SLAP! "Goddamn mosquitoes big as butterflies. Now I remember why I left this godforsaken place."
My uncle Reginald, ninety-seven-years-young, in the other rocking chair, stops his chair, turns and stares at me in disbelief. "Leo, boy, you whining about them little old baby mosquitoes. You forget how me and your Pa saved you when you was three years old? You forgot that?"
SLAP! "Sure have. And I bet you have, too. I think you and Pa were drunk for the first five years of my life. I think you sobered up when I was 6 or 7. Took one look around and went back to drinking. That's how I recall it anyway." SLAP!
"Boy, you can disrespect me because I'm here and can defend myself. But, your Pa is dead and gone these many years, and I won't stand for you throwing shade on my dear dead brother."
"No disrespect intended." SLAP! "But, the truth is the light and you bury it underground or toss it under the water the light will shine through."
"The truth! Boy, you wouldn't know the truth if it's snuck up on you and bit you on the ass. The truth is your sorry ass wouldn't even be here if we hadn't risked our lives to save you."
"Uh huh, sure you did." SLAP! "Uncle, look at that thing. Big as the palm of my hand."
Uncle Reginald takes a long sip of his moonshine. "That's nothing, boy. Your Pa and I were sitting right here on this porch. You was sleeping on the bed. Your mom and sisters were at the evening church service."
SLAP! "See, see, I know you lying right off the bat. Ma never went to no church service unless they had free food or something like that."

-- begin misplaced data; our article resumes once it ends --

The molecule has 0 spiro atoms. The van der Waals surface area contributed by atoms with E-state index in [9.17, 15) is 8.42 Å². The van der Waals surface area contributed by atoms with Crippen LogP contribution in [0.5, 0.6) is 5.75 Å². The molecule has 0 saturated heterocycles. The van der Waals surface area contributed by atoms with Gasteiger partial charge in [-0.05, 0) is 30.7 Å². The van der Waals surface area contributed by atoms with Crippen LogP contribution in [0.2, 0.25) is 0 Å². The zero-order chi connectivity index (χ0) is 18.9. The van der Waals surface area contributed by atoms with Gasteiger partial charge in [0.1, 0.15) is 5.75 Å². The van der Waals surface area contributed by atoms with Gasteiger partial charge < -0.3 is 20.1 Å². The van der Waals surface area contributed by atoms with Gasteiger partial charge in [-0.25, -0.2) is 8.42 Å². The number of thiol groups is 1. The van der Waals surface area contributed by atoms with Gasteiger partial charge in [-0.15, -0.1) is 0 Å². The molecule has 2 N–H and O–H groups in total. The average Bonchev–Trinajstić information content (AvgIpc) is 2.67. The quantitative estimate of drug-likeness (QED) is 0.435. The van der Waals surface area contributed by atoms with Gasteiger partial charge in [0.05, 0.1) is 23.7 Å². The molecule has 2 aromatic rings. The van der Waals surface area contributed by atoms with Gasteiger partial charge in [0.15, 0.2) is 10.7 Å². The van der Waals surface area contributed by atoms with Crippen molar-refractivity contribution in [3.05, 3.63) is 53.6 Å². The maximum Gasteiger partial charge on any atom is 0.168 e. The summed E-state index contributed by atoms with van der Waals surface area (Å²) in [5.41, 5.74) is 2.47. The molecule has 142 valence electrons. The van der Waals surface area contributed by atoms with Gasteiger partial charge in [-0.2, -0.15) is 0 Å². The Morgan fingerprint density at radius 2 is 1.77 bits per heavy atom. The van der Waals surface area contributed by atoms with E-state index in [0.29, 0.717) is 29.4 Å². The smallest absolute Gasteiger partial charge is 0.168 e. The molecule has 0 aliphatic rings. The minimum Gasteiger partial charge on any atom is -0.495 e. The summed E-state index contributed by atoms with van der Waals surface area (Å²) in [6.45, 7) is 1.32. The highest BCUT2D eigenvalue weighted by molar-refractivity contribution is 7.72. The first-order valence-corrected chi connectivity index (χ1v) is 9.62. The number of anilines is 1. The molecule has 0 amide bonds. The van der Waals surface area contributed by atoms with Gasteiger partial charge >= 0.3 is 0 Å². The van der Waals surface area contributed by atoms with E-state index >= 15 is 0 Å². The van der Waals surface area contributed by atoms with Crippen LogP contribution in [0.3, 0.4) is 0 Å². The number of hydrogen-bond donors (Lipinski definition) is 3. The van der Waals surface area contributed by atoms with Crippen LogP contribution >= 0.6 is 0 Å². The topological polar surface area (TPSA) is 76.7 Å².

"Now that you mention it, I do recall there was some kind of potluck or something going on. Well, I heard this ripping sound --"
SLAP! SLAP! "Get on with it. These things getting out of hand."
"I say, Willard, you hear that? We both listen real close, and we hear the window squeaking on your bedroom."
"Well, I had my shotgun here. Your Pa picked up the sickle, and we busted ass around the side of the house just in time to see two mosquitoes carrying you by the diaper out the window and toward the swamp."
"Yeah, I bet you two saw a lot of strange things in your time." SLAP!
"I couldn't shoot for fear of hitting you. Them two critters was serious business and getting away from us. We ran through your mom's clothesline, trampled her garden, knocked down the picket fence. All to save your worthless hide."
SLAP! "Sure, you did." SLAP!
"We was out of breath and staggering to a stop when I heard one critter say to the other. 'He heavier than he looks.' And the other one say. 'He don't smell all that good either.' And the first one say. 'I think we should just drain him here. If we take him back to the swamp, the big ones will take him away from us for sure.'"
SLAP! "Damn, these things getting bigger by the minute."
"Well, the skeeters put you down on the ground, and we lit into em. Beat em like redheaded left-handed stepchildren. But they got a second wind and was coming back when this bat, big ass bat bigger than a Piper Cub, swooped down and scooped em both up."
SLAP! "Shit! Okay, I believe you, Uncle. Let's move on inside." SLAP! "These skeeters making a believer out of me." SLAP!
Uncle Reginald slaps me hard on the back of my head as we move into the house.
"Ouch! Shit! That hurts, Uncle."
"I got him, Leo. Boy, you got a hard head."
Uncle slams the door, crushing a skeeter as big as a cat.
"Hey, Leo did I tell you about the time our mule died, and we hitched one of them big skeeters to a plow?"
I'm not listening to my uncle. I'm trying to get an earlier flight home. And, you know what the clerk tells me? "All flights into our local airport are on hold due to a mosquito alert." I know she have to be pranking me, right?
Article © Frederick Foote. All rights reserved.
Published on 2018-03-26
Image(s) are public domain.